In his autobiography, ‘‘The Way I Was,’’ Hamlisch admitted that he lived in fear of not meeting his father’s expectations. ‘‘By the time Gershwin was your age, he was dead,’’ the Viennese-born musician would tell his son. ‘‘And he'd written a concerto. Where’s your concerto, Marvin?’’
In his teens, he switched from piano recitals to songwriting. Show music held a special fascination for him. Hamlisch’s first important job in the theater was as rehearsal pianist for the Broadway production of ‘‘Funny Girl’’ with Streisand in 1964. He graduated to other shows like ‘‘Fade Out-Fade In,’’ ‘'Golden Rainbow’’ and ‘‘Henry, Sweet Henry,’’ and other jobs like arranging dance and vocal music.
‘‘Maybe I'm old-fashioned,’’ he told The Associated Press in a 1986 interview. ‘‘But I remember the beauty and thrill of being moved by Broadway musicals — particularly the endings of shows. The end of ‘West Side Story,’ where audiences cried their eyes out. The last few chords of ‘My Fair Lady.’ Just great.’’
Nancy Reagan liked that Hamlisch called himself old-fashioned: ‘‘I suppose that’s why Ronnie and I were so drawn to him, she said in a statement, recalling a special song Hamlisch wrote for Ronald Reagan’s 77th birthday in 1988. ‘‘But I don’t think you could ever find a more contemporary and talented musician,’’
Although he was one of the youngest students ever at Juilliard, he never studied conducting. ‘‘I remember somebody told me, ‘Earn while you learn,'’’ he told The AP in 1996. He earned a bachelor’s in music from Queens College of the City University of New York.
‘‘The Way We Were’’ — a big, sentimental movie ballad that became hugely successful in the rock era — exemplified Hamlisch’s boundary-crossing appeal. He was extremely versatile, creating musical themes for the Woody Allen comedy ‘‘Bananas’’ and the somber family drama ‘‘Ordinary People.’’ His music electrified 007 in ‘‘The Spy Who Loved Me,’’ especially the torch song ‘‘Nobody Does It Better,’’ performed by Carly Simon.
Although known for his hits, Hamlisch had fallow periods, including two theatrical flops in the mid-1980s: ‘‘Jean Seberg’’ on the London stage and ‘‘Smile,’’ loosely based on a 1978 movie about a small-time beauty pageant, on Broadway.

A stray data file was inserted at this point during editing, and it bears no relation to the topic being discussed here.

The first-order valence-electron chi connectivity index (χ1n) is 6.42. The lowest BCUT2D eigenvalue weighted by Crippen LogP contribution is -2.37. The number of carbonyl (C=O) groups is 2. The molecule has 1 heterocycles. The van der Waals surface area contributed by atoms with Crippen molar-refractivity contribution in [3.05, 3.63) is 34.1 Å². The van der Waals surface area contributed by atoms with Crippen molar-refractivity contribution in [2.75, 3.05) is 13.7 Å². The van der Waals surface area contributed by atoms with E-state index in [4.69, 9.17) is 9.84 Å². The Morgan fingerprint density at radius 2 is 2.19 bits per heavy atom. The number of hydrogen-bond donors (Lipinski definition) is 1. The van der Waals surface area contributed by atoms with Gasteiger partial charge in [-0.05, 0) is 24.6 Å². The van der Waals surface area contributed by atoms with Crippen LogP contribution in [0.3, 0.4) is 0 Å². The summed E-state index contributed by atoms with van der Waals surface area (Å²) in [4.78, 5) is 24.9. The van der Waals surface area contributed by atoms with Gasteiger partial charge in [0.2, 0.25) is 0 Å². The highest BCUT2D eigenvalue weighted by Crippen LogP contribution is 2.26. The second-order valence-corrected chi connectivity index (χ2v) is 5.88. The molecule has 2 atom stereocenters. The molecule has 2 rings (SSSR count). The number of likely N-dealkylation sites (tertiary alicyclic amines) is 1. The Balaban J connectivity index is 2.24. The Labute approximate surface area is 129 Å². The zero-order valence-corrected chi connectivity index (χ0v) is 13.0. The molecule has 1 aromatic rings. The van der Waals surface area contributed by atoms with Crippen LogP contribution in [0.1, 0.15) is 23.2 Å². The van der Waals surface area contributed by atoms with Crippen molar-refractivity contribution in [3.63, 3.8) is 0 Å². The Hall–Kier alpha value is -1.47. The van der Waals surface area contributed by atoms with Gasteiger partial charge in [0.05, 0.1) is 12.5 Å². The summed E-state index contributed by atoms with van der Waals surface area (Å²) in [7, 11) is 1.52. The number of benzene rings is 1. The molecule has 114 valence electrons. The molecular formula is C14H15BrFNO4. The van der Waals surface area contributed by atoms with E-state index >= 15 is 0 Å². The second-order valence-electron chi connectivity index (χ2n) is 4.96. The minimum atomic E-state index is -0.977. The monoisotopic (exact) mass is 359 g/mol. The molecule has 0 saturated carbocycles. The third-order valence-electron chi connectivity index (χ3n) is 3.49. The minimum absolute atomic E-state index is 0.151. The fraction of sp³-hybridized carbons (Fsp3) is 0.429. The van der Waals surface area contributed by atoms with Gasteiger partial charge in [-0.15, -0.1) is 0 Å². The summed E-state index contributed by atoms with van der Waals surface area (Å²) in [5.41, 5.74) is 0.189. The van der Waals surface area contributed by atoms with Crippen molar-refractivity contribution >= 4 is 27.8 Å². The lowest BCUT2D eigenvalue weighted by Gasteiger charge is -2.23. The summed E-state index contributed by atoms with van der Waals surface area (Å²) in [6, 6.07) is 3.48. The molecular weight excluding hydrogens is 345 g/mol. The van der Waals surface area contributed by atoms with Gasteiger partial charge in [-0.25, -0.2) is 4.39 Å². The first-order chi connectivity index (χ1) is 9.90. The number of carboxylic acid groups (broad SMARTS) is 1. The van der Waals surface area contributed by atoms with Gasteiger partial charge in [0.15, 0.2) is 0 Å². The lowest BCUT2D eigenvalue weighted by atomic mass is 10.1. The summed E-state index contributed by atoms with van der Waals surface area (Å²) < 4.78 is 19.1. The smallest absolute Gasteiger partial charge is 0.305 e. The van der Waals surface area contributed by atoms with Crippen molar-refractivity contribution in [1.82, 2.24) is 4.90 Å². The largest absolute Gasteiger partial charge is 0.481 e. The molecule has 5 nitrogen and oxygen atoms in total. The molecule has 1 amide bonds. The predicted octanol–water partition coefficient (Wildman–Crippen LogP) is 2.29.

‘‘Normally I can balance two or three things,’’ he told The AP in 1991. ‘‘The problem is when you’re out of work and don’t have anything to balance. I think people assume you’re always busy. You go through dry spells.’’
Hamlisch’s place in popular culture reached beyond his music. His nerdy, thick-eyeglasses look was celebrated in the 1970s on NBC’s ‘‘Saturday Night Live,’’ when Gilda Radner’s Lisa Loopner swooned over Hamlisch tunes.
Hamlisch was principal pops conductor for symphony orchestras in Pittsburgh, Milwaukee, Dallas, Pasadena, Seattle and San Diego at the time of his death. Dallas’ orchestra remembered Hamlisch Tuesday for ‘‘his natural grace at the piano, his humor and his elegant style in many genres of music.’’
He was also was due to lead the New York Philharmonic during its upcoming New Year’s Eve concert.
Hamlisch was working on a new musical, ‘‘Gotta Dance,’’ at the time of his death and was scheduled to write the score for a new Soderbergh film on Liberace, ‘‘Behind the Candelabra,’’ starring Michael Douglas and Matt Damon.
He is survived by his wife of 25 years, Terre, a television producer.
‘‘The world will miss his music, his humor, his genius,’’ said Alan and Marilyn Bergman, who collaborated on many songs with Hamlisch including ‘‘The Way We Were’’ and ‘‘Ordinary Miracles.’’
‘‘We will miss him every day for the rest of our lives.’’
AP Music Writer Chris Talbott in Nashville, Tenn., and Jeff Wilson in Los Angeles contributed to this report.